In a comeback for the books, the Mariners fell into a 12-2 hole in the fifth inning before rallying for an improbable 16-13 win at San Diego Thursday, including seven singles in a row.
The Mariners could play another 40 years and not repeat the feat they pulled off Thursday night at Petco Park in San Diego. Buried in a 12-2 hole after five innings, Seattle rallied for five runs in the sixth inning and nine more in the seventh and shocked the Padres 16-13 for the greatest comeback win in franchise history. The immediate benefit: Seattle (31-22) moved into a tie with Texas for first place in the AL West (box).
The 10-run deficit overcome by the Mariners eclipsed the record of eight, set April 15, 1996, when Seattle fell into a 9-1 abyss against the Anaheim Angels and rallied to win 11-10.
Such a dramatic reversal of fortune seemed next-to-impossible after the Padres clobbered starter Wade Miley for 12 hits and nine earned runs in 4.2 innings, then torched reliever Mike Montgomery for three more and a 12-2 lead. The beleaguered Miley even balked in a run, leaving little doubt that this was not Seattle’s night. Or so it seemed.
But the Mariners’ response began with five in the sixth, highlighted by 1B Dae-Ho Lee’s three-run, pinch homer, merely a prelude to one of the most astonishing innings, the sixth, in franchise history.
It started deceptively enough with SS Shawn O’Malley striking out. Then LF Nori Aoki reached on an infield single. The Mariners sent 13 batters to the plate and collected seven consecutive RBI singles by 3B Kyle Seager, PH Franklin Gutierrez, Lee, C Chris Iannetta, O’Malley, Aoki and PH Stefen Romero.
The most astonishing aspects: The Mariners saw 66 — SIXTY-SIX — pitches in the inning and all nine runs crossed the plate with two outs. Aoki had a two-hit inning as the Mariners won for the first time in 40 years when allowing as many as 13 runs in a game.
“I’ve never been a part of anything like that,” said Seager, who drove in a season-high five runs. “It was incredible. The guys coming off the bench did an amazing job.”
The reserves, led by Lee, combined for seven RBIs.
“That’s just incredible the way we streamed those hits together in the seventh inning,” added Seager. “That was crazy. I’ll remember this one for a long time.”
So will closer Steve Cishek, who improbably collected his 13th save in a game the Mariners trailed 12-2.
“The Dae-Ho Lee home run in the sixth (off Brad Hand) gave us the momentum. After that, it was just hit after hit after hit,” said manager Scott Servais. “What can you say? The guys don’t quit, they keep battling and going, going and going. Everybody was involved in this one, even Leonys Martin (on the disabled list), who kept cheering us on in the dugout. I’ve been around a lot of big league games but I’ve never seen a 10-run comeback. I can’t say enough about our guys.”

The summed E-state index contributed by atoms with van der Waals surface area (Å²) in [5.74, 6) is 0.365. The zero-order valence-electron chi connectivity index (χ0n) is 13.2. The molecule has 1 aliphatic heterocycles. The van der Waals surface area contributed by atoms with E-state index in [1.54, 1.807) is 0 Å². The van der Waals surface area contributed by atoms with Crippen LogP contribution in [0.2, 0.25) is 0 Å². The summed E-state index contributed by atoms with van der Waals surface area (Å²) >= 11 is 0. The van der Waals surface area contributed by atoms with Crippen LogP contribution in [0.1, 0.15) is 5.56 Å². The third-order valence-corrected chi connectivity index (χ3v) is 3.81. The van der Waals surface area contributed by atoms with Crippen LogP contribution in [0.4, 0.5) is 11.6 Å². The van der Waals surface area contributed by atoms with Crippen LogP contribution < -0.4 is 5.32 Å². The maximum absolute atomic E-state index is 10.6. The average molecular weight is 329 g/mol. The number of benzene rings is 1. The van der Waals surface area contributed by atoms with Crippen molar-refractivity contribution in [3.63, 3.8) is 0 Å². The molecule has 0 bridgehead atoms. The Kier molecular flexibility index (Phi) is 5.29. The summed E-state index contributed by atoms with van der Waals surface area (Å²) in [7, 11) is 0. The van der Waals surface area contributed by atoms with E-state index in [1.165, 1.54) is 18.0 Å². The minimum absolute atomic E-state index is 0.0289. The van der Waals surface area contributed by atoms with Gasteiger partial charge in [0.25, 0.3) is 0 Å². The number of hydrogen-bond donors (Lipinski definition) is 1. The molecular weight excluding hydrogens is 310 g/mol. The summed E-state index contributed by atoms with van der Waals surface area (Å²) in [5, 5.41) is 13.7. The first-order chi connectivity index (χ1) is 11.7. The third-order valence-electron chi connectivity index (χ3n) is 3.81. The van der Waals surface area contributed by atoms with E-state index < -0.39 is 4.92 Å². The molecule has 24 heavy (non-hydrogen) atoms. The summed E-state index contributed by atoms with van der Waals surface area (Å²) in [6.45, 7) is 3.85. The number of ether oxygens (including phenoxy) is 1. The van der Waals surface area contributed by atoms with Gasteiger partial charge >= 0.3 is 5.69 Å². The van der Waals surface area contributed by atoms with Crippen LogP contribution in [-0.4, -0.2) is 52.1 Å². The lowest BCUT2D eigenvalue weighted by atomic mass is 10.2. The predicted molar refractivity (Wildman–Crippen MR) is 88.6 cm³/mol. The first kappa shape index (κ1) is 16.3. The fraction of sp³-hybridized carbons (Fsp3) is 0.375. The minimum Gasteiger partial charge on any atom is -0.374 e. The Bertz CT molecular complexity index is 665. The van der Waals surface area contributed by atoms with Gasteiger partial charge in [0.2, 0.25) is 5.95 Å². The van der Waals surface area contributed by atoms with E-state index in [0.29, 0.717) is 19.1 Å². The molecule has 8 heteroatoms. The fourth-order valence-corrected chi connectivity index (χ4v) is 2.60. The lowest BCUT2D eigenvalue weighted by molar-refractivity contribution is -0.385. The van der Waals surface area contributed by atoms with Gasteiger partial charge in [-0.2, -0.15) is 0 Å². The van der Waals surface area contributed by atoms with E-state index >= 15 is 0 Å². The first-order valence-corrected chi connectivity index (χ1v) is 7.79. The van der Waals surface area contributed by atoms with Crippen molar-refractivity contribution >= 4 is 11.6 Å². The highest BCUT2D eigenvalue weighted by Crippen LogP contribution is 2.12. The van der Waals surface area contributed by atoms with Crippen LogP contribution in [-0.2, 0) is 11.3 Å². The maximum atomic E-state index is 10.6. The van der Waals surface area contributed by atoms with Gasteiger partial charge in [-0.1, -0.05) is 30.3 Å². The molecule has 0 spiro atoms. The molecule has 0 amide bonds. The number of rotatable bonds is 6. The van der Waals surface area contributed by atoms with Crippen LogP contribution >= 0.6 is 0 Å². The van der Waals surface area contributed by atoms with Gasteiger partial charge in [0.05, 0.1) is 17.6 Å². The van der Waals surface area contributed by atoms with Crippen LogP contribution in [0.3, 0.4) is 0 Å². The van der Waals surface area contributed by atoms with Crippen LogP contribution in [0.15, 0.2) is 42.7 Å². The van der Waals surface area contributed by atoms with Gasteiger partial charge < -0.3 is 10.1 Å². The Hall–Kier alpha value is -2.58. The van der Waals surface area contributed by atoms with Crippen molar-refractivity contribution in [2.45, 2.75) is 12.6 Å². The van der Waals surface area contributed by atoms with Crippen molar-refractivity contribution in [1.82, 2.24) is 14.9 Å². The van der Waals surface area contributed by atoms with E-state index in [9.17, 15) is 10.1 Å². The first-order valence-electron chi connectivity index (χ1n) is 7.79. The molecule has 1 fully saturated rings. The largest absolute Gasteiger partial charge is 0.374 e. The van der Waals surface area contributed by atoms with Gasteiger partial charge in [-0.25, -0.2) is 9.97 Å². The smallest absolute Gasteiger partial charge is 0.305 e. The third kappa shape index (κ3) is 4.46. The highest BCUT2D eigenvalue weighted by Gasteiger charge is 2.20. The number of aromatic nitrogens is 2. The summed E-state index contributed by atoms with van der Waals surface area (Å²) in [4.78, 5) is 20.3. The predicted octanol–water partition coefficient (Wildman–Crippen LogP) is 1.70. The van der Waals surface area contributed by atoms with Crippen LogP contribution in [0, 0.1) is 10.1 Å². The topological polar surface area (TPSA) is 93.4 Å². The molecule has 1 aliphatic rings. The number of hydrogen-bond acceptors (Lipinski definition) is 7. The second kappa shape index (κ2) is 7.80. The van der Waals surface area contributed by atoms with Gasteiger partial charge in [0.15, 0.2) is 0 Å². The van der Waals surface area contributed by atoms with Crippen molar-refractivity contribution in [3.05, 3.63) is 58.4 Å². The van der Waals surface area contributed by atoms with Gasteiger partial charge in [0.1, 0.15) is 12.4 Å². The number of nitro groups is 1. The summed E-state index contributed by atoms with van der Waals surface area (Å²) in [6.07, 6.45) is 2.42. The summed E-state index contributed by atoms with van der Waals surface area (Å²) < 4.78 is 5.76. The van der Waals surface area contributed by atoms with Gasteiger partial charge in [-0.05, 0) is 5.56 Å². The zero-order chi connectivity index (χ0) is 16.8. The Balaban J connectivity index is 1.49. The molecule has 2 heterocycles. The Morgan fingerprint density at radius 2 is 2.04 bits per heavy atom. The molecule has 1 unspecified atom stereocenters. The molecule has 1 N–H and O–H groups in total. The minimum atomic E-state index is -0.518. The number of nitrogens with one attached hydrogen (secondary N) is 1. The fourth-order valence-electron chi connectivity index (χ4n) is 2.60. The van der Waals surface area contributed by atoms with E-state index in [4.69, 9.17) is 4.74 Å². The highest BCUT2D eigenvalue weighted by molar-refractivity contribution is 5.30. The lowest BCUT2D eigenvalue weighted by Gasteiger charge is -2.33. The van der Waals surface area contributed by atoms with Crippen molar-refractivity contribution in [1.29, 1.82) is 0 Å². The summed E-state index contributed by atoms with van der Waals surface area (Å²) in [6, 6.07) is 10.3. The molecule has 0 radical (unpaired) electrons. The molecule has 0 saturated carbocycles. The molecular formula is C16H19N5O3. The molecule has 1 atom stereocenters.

This marked the first 10-run comeback in the majors since the Oakland Athletics rallied for a 14-13 win over the Minnesota Twins July 20, 2009.
The game was reminiscent — in reverse — of one the Mariners played in Cleveland Aug. 5, 2001. That night, Seattle, en route to 116 wins, took a 12-0 lead into the fourth inning and wound up losing 15-14 in 11 innings — the biggest giveaway in franchise history.
The Mariners collected 16 hits, including a season-high eight in the seventh inning (previous high this year was seven May 25 against Oakland). Lee was 3-for-3 with four RBIs. He homered for the eighth time this season and for the second time as a pinch hitter (he has Seattle’s only two pinch homers). . . Seager went 3-for-5 and scored twice.
Aoki (2-for-6, 2 runs), Robinson Cano (2-for-4, 3 runs), and Nelson Cruz (2-for-5, 11th homer, 2 runs) had multi-hit games . . . Cano has reached safely in 31 consecutive games, the longest active streak in the majors . . . Gutierrez has hit safely in nine consecutive contests . . . The Mariners went a season-best 11-for-12 with runners in scoring position and stranded only three . . . The Mariners increased their MLB-leading homer total to 80.
San Diego’s Jon Jay had a career-high five-hit game (5-for-6), one night after going 4-for-6 in San Diego’s 14-6 victory. Jay doubled and had four singles . . . The Padres sent 13 men to the plate in the fifth, scoring seven times.
Seeking his team-leading sixth win, Miley had nothing, but avoided a loss. He struck out two and walked two among his 94 pitches. Miley’s start was his worst this year, eclipsing the seven-hit, five-run meltdown he experienced April 6 at Texas . . . Montgomery retired only one batter with his 17 pitches, allowing three earned runs on four hits and a walk . . . Cody Martin, summoned from AAA Tacoma Thursday after the Mariners designated Joel Peralta for assignment, received credit for the win after pitching an inning of scoreless relief.
The Mariners faced three pitchers who previously pitched for Seattle — Brandon Maurer, Matt Thornton and Fernando Rodney. The Mariners got five runs off Maurer and Thornton and Maurer took the loss.
The Mariners took three of four from San Diego this season and improved to 6-1 in interleague play . . . Mariners have won nine of their past 14 and improved to 19-8 on the road . . . Seattle is 12-4-2 in overall series this season and 7-0-2 in road series . . . Servais said Thursday that James Paxton will get another start Monday in place of Felix Hernandez when the Mariners return to Safeco Field to face the Cleveland Indians. The Padres rocked Paxton, just summoned from Tacoma, for 10 hits and eight runs Wednesday night.
The Mariners begin a three-game series at Texas Friday with a first pitch at 5:05 p.m. RHP Taijuan Walker (2-5, 3.31) will throw for Seattle opposite RHP Yu Darvish (1-0, 1.80), who missed all of last season with an injury. Following the weekend series, the Mariners will return to Safeco Field Monday for four against the Indians.